However, I have long held the principle that when I come across a passage in a great work of philosophy that strikes me as utterly bizarre, it means that I am not understanding something and that there is a theoretical perspective from which the claim makes sense or would be rational (were we to accept the premises of the claim), or that the philosopher must mean something different by the term than what comes to mind when I think of the term.  Aristotle, after all, was not a stupid guy– I’m astonished that such a mind ever existed; just look at the clarity, the systematicity of that first paragraph –so I must be missing something.  I therefore followed the etymology of the term “politics”.  “Politics” comes from the Greek word “polis”, referring to the city.  Aristotle’s claim, I then reasoned, must be closer to a claim about the good governance of the city and, when referring to politics, must refer to something closer to sociology than what we today call politics.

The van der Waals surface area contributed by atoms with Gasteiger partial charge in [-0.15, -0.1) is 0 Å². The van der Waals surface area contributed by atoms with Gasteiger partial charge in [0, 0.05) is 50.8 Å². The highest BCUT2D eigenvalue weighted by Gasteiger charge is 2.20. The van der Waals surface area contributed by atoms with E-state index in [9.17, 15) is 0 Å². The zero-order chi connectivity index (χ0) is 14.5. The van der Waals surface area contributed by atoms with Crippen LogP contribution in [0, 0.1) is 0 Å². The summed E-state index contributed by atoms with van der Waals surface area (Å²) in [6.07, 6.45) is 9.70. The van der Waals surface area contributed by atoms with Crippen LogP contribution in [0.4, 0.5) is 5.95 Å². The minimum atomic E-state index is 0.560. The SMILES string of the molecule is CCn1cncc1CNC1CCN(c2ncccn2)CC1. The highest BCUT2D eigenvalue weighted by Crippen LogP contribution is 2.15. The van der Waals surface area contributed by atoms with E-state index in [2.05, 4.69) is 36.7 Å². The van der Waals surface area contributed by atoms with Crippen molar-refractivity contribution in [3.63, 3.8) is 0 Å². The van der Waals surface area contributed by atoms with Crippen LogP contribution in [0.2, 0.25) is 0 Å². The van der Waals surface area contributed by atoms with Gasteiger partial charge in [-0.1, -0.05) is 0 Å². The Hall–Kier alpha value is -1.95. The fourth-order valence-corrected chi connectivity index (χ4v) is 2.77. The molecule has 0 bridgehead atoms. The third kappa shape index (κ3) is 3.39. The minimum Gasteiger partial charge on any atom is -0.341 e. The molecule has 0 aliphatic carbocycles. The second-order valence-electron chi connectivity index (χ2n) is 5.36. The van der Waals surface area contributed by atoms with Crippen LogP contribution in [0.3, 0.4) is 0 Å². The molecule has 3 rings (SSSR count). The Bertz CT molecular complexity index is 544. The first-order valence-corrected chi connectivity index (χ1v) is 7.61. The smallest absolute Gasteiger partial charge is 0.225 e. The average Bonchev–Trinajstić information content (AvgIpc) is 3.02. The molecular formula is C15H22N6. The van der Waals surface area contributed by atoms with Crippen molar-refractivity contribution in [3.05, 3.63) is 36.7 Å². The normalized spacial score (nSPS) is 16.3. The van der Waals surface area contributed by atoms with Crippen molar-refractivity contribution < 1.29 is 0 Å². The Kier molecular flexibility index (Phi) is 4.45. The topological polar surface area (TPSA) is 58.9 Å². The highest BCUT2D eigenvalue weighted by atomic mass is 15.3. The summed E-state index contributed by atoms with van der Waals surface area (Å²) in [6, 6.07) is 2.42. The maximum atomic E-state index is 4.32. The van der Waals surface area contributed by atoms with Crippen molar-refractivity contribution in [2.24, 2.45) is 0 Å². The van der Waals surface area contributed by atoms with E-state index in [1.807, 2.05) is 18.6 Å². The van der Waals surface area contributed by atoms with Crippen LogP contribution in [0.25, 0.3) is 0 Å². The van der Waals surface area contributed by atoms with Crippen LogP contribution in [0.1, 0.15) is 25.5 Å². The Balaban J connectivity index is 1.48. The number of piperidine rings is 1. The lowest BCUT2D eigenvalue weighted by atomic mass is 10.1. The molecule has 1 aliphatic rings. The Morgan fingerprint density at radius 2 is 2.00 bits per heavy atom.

A second principle I’ve adopted in my reading over the years is that we should not read a text simply in terms of what it says, but also in terms of what it doesn’t say.  What was so obvious to Aristotle and his listeners (these were lecture notes, after all) that it didn’t have to be explicitly said or that it went without saying?  Perhaps this claim would provide the key to interpreting his claim that this is both a work of ethics and that political science is the highest of the sciences.  In the same text Aristotle will say that all of us, by nature, desire eudaemonia:  happiness, human flourishing, or an excellent life.  Eudaemonia is the theme of the Nicomachean Ethics.  It aims at providing us archers with the bullseye to hit that target.  Political science is the science that would deliver us knowledge of how to attain this.  What goes without saying here?  Aristotle must have been working on the unspoken premise– he actually states it more explicitly later –that we are social animals that live amongst others.  If this is true, then achieving flourishing or eudaemonia cannot be a personal or individual affair, but must also be bound up with the social world in which we live.  If you live in a dysfunctional polis or society, it will be that much more difficult to achieve flourishing.